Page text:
The Law Bulletin…
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than one hundred Congress workers and leaders werecoming back in a motorcade. After crossing Tongpalarea around 4 p.m., when the motorcade reached thehilly tract of Darbha, between Jagdalpur and Sukma,the Naxalites used a truck to block the road. Once thecars were blasted, the Naxalites started firing from allsides. Local Congress workers claimed at least 15-20 of their leaders have been injured and some of themhavealready passed away.Chief Minister Raman Singh cancelled his rally,
and returned to the State capital . Anemergency meeting of the State Cabinet wasconvened.
t has been described as
massive 21st-century bank
a brazen cyber-theft with an eye-watering$45 million purloined from bank ATMs using datahacked from financial companies in India and the U.S.Federal prosecutors in Brooklyn, New York, unsealed acomplaint against the individuals involved. Whileregulatory attention once again focused on the risks of outsourcing certain sensitive jobs in finance to India,U.S. authorities did not reveal the specifics of theIndian companies involved. Prosecutors, however,confirmed that the thieves breached the cyberdefenses of an Indian firm that
credit cardtransactions for MasterCard debit cards issued byRakbank, an institution in the United Arab
.Among the eight men said to be involved, the sevenwho have been arrested and are facing chargesinclude Jael Mejia Collado, Joan Luis Minier Lara, EvanJose Peña, Jose Familia Reyes, Elvis Rafael Rodriguez,Emir Yasser Yeje, and Chung Yu-Holguin. The eighthman, ringleader Alberto Yusi Lajud-Peña, is reported tohave been murdered last month in the DominicanRepublic, apparently during quarrels over how thespoils of this theft were to be divvied up. There was nomistaking the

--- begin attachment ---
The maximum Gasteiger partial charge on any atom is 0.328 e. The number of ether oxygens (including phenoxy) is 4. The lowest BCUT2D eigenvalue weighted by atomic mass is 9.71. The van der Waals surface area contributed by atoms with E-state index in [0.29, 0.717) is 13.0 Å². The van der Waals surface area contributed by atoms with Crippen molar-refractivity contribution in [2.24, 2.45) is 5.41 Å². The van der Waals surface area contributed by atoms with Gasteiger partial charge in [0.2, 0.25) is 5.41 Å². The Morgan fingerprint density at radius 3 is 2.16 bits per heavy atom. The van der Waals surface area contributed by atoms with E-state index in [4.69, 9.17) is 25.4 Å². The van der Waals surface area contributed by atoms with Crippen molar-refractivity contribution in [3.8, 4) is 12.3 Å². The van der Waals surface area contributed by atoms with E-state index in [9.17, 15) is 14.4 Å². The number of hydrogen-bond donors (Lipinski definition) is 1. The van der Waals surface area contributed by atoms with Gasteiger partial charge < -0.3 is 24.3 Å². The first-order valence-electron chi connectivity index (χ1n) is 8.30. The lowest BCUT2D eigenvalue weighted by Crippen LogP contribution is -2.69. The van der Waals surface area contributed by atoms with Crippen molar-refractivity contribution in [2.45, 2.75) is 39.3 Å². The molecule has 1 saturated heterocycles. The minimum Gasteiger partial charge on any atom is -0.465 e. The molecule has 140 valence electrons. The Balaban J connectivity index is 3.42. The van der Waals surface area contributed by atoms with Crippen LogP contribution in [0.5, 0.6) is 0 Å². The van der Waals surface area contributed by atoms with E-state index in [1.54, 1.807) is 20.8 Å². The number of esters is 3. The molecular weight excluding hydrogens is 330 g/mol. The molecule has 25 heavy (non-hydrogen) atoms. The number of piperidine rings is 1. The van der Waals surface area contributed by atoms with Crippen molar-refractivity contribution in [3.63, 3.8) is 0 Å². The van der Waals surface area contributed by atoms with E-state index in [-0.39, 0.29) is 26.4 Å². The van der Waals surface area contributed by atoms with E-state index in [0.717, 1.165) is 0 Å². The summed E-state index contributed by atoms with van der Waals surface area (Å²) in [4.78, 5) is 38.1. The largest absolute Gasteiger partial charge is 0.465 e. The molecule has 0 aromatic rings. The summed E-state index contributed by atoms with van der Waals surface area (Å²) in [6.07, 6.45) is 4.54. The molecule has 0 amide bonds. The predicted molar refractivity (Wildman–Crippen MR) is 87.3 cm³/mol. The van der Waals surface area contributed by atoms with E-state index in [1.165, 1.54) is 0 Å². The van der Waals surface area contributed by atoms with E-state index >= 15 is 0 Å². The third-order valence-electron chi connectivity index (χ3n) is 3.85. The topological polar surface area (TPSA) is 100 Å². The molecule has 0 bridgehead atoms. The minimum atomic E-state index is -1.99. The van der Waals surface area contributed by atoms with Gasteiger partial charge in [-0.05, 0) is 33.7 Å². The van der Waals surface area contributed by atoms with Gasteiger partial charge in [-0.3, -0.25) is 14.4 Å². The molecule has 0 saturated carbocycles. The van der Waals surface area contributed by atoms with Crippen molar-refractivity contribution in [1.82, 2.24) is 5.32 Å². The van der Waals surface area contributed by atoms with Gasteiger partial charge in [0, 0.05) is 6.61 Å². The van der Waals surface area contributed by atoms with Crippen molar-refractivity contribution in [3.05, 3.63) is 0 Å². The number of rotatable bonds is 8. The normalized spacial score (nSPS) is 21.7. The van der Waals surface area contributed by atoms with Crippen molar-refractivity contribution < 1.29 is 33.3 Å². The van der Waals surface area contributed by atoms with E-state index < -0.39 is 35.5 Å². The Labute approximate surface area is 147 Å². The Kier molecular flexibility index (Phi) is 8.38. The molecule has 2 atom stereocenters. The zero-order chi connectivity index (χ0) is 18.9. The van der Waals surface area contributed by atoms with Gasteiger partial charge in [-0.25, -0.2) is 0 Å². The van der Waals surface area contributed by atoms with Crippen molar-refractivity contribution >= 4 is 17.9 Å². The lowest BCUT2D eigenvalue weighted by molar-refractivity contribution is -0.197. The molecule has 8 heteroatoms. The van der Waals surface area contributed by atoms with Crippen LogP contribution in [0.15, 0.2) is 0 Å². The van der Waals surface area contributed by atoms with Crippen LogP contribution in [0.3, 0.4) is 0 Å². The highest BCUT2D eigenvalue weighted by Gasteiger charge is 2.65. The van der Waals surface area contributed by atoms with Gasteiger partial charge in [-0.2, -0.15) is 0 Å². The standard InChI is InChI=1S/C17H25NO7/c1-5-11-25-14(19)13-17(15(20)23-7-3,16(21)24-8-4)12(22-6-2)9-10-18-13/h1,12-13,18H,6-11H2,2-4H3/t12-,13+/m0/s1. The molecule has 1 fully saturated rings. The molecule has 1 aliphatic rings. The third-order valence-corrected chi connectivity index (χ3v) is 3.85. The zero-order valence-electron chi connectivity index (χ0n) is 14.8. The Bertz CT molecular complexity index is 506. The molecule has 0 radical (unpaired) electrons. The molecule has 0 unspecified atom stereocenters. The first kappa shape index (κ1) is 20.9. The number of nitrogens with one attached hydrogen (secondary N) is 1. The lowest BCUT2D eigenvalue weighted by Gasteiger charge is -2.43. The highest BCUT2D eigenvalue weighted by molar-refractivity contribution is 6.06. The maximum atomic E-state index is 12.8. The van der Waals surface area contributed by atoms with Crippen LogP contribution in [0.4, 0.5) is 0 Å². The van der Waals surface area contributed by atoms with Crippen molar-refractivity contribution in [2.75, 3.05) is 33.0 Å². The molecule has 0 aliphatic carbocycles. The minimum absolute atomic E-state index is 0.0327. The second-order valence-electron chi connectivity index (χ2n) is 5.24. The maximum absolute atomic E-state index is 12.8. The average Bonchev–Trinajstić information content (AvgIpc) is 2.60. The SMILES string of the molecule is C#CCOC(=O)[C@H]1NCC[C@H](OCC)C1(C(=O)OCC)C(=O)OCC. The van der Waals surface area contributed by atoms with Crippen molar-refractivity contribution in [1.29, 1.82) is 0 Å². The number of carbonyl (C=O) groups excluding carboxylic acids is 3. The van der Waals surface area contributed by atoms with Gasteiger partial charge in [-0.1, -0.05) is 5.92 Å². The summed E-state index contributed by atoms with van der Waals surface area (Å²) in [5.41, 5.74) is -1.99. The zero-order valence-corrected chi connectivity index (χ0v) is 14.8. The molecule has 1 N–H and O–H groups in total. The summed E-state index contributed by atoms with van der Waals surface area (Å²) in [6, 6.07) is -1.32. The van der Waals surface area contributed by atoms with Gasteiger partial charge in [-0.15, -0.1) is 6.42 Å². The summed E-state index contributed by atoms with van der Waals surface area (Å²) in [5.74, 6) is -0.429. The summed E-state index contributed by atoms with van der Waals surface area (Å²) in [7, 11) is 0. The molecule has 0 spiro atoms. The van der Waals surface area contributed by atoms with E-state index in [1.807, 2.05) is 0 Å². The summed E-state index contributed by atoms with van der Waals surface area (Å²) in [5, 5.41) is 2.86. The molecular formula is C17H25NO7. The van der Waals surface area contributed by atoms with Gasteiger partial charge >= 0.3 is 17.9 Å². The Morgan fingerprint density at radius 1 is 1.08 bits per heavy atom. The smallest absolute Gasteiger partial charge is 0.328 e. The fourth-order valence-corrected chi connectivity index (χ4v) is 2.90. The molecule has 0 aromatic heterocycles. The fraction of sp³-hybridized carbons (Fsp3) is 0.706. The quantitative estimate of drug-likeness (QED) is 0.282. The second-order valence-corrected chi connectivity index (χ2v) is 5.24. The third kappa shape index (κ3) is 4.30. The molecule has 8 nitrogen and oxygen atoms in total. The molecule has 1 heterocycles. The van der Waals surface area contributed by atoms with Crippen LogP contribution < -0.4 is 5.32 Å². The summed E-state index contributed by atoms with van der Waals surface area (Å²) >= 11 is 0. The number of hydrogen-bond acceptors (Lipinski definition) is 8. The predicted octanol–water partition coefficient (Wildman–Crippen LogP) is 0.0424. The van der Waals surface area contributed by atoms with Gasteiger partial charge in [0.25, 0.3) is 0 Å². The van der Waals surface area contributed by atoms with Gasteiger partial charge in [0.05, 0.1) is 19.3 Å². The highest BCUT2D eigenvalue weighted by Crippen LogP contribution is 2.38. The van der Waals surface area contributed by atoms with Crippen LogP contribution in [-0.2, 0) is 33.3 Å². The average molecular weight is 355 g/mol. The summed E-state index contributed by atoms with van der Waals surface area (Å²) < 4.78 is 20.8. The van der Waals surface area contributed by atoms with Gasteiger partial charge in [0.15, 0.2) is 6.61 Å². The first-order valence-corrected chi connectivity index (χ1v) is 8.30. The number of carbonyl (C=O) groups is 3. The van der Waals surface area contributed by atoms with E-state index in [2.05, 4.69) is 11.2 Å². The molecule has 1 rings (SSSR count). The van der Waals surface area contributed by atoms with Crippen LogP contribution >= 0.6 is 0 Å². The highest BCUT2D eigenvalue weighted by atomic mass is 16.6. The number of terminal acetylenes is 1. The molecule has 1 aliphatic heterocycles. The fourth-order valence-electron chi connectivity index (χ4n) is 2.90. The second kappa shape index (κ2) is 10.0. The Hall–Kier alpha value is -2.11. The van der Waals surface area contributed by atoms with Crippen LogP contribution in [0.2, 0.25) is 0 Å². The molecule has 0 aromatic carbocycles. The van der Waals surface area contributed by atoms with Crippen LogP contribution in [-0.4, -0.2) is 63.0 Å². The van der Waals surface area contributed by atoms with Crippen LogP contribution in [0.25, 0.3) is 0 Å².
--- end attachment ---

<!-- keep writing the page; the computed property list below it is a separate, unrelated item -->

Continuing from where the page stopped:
precision of the hackerscarrying out the cyber
said U.S. attorneyLoretta Lynch, emphasising the speed andcoordination with which the operations wereexecuted. In just over 10 hours, $40 million wassiphoned out from ATMs in 24 countries involving36,000 transactions, according to the complaint.
In dowry cases, don’t look for loopholes in dying
declaration: Supreme CourtT
he trial court or the High Court may not look forcorroboration of a dying declaration, particularlyin dowry cases, to prove the guilt of an accusedunless this statement suffers from any infirmity,the Supreme Court has held.
person whorecords the dying declaration must be satisfiedthat the maker is in a fit state of mind and iscapable of making such a
said aBench of Justices B.S. Chauhan and Dipak Misra.But the requirement of a
certificate onthe state of the dying person was not essential inevery case.
Writingthe judgment, Justice Chauhan said a dyingdeclaration could be oral or written. Any adequatemethod of communication
use of words, signsor otherwise
that theindication is positive and definite. There is norequirement of law stating that a dyingdeclaration must necessarily be made before amagistrate, and when such statement is recordedby a magistrate, there is no specified statutoryform for such recording.
” ‘Exaggeration needn’t
As for discrepancies,embellishments and improvements, the Benchsaid that
every criminal case the same arebound to
for reasons of common errors onthe part of witnesses in observation, due to lapseof time or mental disposition such as feelingsshock or horror that existed at the time of occurrence. The court must form its opinion onthe credibility of a witness and record a finding onwhether his deposition inspired confidence.
per se does not render the evidencebrittle.
In the instant case, according to the prosecution, Kusum Rani was burnt alive by her parents-in-law and her husband Chandrabhanbolted the door of her room from outside. The trial court in Madhya Pradesh awarded life sentence tothe three, treating it as a case of dowry death. Onappeal, the Madhya Pradesh High Court acquitted themfor wantof evidence.
e, who once held the
of Chief Justice of the Punjab and Haryana High Court in1989 and was a protector of constitutional rights